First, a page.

This is the process that God follows for every person on earth. The only place for our action in the process is responding to the call. It may seem strange to us that God calls us only if we will respond. How does he know? But he just knows. Before he calls anyone, he knows whether they will say yes. Why should he bother calling someone who will say no? It is not a case of him being relatively sure of what a person will say. God is omniscient. This means that he not only knows all of “what is”, but he also knows every “what if”.

Consider the case of Solomon. God offered to give Solomon whatever he asked for, but God already knew what Solomon would ask for. He would not have offered if Solomon would have asked for riches or a long life or the death of his enemies. He wanted something that God wanted to give him, so God offered to give him whatever he wanted. Consider the case of Mary. God asked her whether she would be his mother. He knew that she was going to say yes before he asked. She could have said no, but then he would not have planned the entire universe around her saying yes.

Some people think that predestination and foreknowledge take away our free will. They do not. Free will is completely present, but it would be unreasonable to expect God to act as if he did not know what we were going to do. We do what we want to do, but God has already taken our decision into account. If he can buy the pearl, he is willing to go and sell everything, but if the pearl is not for sale at any price, why should he try negotiating?

So the two images come together. We see a treasure that can be had for the price of a field. God sees a pearl that can be bought for a very high price. If we purchase the field, God will buy the pearl. If we respond to the call, God will call us. If you think God is not calling you, try responding and you will find that the call was always there.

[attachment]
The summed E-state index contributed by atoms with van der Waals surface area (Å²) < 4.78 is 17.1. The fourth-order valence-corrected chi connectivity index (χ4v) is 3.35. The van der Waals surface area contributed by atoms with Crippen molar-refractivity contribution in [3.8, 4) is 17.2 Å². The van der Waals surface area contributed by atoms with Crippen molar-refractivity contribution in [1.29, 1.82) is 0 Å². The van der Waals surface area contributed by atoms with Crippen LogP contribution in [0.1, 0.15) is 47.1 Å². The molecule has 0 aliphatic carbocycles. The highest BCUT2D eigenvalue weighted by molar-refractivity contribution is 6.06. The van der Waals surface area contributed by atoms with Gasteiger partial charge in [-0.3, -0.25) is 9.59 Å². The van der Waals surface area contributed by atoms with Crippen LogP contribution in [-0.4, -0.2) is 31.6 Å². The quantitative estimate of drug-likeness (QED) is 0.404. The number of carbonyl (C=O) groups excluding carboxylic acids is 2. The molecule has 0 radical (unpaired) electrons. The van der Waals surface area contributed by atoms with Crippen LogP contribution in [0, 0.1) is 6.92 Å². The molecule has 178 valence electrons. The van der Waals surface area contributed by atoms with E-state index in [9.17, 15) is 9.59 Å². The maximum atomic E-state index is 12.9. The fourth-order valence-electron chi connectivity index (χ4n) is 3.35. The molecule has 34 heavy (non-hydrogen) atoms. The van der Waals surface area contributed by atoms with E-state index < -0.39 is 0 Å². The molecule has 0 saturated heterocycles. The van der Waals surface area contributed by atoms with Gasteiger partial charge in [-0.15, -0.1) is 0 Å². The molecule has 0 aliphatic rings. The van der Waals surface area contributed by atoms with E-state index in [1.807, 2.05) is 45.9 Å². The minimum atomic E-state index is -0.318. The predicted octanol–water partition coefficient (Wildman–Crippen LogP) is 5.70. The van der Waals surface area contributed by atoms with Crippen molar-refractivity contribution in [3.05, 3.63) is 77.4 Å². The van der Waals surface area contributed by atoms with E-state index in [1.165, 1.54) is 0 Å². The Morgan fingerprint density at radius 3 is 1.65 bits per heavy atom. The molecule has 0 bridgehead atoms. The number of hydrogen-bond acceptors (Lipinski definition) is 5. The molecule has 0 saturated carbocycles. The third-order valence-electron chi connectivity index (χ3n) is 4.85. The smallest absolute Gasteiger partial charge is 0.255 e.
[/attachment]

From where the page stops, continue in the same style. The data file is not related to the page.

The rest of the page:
The third image Jesus gives us today is the image of the net full of fish. He tells us explicitly what this image means. It is the relationship between the Kingdom of Heaven and the whole world. In the end, everyone will be caught in the net. Some will be worth keeping, those who were justified. They will be glorified. Some will not be worth keeping, those who did not respond to the call. They will be thrown away like a rotten fish.

The last image is the scribe instructed in the Kingdom of Heaven. He “is like the head of a household who brings from his storeroom both the new and the old.” Sometimes this image is used to point out why we have the New and the Old Testaments. Several times throughout history, people have tried to say that the New Testament is all we really need. This image includes the refutation to such an idea, but it is also means more than that.

Jesus says “every scribe” rather than “every person”. We are told that he gave these images to his disciples, but we do not know which disciples. What is unusual about the disciples he is speaking to is that they understand what he is talking about; usually his disciples need more explanations. Perhaps he is speaking to a group of scribes and telling them that if they become instructed in the Kingdom of Heaven they will be able to use both their new knowledge and their old knowledge.

It reminds me of men who go into the seminary after studying something unrelated to theology. This knowledge is often able to assist them in their ministry. St. John Vianney, who was a farmer before becoming a priest, would go assist his parishioners who were farmers and discuss angels while loading hay onto a wagon.